The ZWO AM5 telescope mount is a great piece of kit… It integrates very well with software allowing easy computer control, just click and go. The mount tracks wonderfully allowing excellent astrophotos. It is small, does not require a counterweight for smaller ‘scopes, and precise polar alignment is a breeze.
The mount is not without issues… Without a camera integrated into the system the GOTO accuracy is awful, using the mount as a visual mount is frustrating. You really need to have at least a guide camera and the ASI Air computer connected to allow to plate solving and automatic correction of the position at the end of each slew to a new target.
Another issue is that the mount has no concept of cord wrap. It will happily spin around and around as you wander across the sky. In equatorial mode this is not an issue, in alt-azimuth mode this runs the risk of damaging your equipment if you do not notice the power cord getting wrapped up on the mount in the dark.
Leaking alkaline batteries, the bane of our portable, battery powered existence. All too many times I have found myself repairing electronic devices damage by leaking batteries, or just junking the gear when the damage is too severe.
This time the device in question was just a bit too valuable to dispose of despite fairly extensive damage.
How do you power a device that must stay on through an event that may cause a power outage? Battery backup of course. But that answer leads to whole new level of complications. There must be a circuit in place to allow power to be drawn from the battery or the power supply. The proper battery technology should be chosen. You need a another circuit to care for the battery, allowing for very long term reliability. Long term? Years.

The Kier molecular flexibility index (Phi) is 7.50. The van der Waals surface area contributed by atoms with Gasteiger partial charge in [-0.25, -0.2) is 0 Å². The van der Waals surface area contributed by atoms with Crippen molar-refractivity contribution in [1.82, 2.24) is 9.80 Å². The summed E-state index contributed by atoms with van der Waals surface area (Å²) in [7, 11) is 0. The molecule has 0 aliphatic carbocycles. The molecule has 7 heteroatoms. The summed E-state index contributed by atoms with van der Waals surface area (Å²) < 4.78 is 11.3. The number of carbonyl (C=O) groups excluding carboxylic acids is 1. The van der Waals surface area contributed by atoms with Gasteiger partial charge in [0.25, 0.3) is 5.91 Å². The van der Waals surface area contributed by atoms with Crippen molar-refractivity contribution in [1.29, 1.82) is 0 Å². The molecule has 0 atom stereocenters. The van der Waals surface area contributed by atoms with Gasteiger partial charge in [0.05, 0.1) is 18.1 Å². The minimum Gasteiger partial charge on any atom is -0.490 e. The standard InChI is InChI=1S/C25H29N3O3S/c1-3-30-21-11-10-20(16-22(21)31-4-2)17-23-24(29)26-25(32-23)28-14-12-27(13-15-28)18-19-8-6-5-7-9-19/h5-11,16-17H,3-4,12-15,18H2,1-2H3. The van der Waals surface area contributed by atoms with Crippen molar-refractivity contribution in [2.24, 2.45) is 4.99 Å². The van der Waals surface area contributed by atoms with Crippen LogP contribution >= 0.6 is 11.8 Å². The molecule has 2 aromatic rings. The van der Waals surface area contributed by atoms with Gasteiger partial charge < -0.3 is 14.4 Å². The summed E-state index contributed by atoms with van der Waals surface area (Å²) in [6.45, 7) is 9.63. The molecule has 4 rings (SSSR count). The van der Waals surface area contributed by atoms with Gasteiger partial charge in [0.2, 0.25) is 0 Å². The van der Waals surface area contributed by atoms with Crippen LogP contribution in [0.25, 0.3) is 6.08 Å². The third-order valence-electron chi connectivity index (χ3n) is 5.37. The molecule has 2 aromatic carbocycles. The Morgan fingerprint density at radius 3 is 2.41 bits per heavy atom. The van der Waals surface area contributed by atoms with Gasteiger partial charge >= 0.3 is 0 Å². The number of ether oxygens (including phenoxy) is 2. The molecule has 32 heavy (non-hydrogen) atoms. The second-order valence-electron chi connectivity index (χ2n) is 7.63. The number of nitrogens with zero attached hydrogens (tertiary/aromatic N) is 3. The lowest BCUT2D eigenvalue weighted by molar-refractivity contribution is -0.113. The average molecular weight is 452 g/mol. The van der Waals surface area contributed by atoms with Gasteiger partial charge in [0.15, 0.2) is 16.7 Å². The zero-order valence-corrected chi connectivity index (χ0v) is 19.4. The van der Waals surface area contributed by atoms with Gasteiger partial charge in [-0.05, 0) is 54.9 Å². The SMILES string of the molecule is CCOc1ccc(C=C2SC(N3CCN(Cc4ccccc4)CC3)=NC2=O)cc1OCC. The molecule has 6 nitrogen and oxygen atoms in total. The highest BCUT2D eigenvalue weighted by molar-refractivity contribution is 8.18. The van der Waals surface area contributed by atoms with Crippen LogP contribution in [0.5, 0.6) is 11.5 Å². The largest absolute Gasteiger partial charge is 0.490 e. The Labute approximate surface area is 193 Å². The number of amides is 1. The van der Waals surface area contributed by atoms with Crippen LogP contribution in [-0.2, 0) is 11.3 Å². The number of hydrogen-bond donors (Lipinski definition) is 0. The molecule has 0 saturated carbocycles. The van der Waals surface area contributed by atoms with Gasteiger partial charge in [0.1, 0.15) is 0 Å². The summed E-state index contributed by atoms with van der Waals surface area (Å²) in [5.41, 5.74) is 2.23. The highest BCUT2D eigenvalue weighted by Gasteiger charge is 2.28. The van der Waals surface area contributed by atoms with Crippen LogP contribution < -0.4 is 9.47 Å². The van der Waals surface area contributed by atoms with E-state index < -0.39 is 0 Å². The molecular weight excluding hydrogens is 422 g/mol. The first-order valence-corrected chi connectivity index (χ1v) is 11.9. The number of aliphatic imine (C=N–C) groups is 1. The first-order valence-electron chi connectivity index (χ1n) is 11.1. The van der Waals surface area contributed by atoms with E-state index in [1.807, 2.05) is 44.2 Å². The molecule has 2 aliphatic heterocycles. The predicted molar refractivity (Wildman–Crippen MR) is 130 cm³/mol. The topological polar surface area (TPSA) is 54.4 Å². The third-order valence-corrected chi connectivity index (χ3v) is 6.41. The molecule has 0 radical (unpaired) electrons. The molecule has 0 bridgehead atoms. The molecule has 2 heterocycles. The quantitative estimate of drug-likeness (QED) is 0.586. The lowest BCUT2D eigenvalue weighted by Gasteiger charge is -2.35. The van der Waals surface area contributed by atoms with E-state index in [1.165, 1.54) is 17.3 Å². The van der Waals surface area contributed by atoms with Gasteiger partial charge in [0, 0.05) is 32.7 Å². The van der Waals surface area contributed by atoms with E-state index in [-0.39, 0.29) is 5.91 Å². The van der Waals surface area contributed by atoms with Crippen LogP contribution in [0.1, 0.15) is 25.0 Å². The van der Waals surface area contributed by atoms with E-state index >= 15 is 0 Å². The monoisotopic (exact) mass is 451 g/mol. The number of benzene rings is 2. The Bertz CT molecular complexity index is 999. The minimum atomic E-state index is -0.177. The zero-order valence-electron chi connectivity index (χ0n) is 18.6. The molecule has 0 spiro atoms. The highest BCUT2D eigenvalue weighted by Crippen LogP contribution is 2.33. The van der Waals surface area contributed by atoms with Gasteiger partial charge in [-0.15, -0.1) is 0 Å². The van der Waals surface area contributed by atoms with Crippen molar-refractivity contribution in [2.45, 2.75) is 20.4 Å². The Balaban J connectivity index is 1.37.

A good answer for the battery technology is sealed lead-acid. A properly used lead-acid battery should last a decade or more while providing power to operate for over a day. Lead-acid may not be a good choice for a portable device where weight and size are the primary considerations. But for a stationary application this venerable technology is a good choice.
What about the charge circuit? A simple charger that can fully charge the battery, but not overcharge the battery is needed. In the case of lead-acid charging is usually accomplished by charging to a chosen voltage before shutting off or lower the voltage to a safe lower value called a “float charge”.
When your Celestron GPS telescope will not get GPS fix for a long time, or the GPS will not work at all, it is time to replace the battery on the GPS receiver board. Another symtom is when the telescope may get a fix, but it is incorrect, the time or location no where close.
The GPS board is found in the main section on the oldest telescopes, but located in the arm in later ‘scopes. Our is located in the arm, a small circuit card just under the inside plastic panel connected to an antenna by a cable. Simply remove the four screws holding the plastic panel and you have access. The antenna cable can be disconnected with some gentle tugging, two screws for the board, one more connector and the board comes out. The battery is found hidden on the underside of the PCB.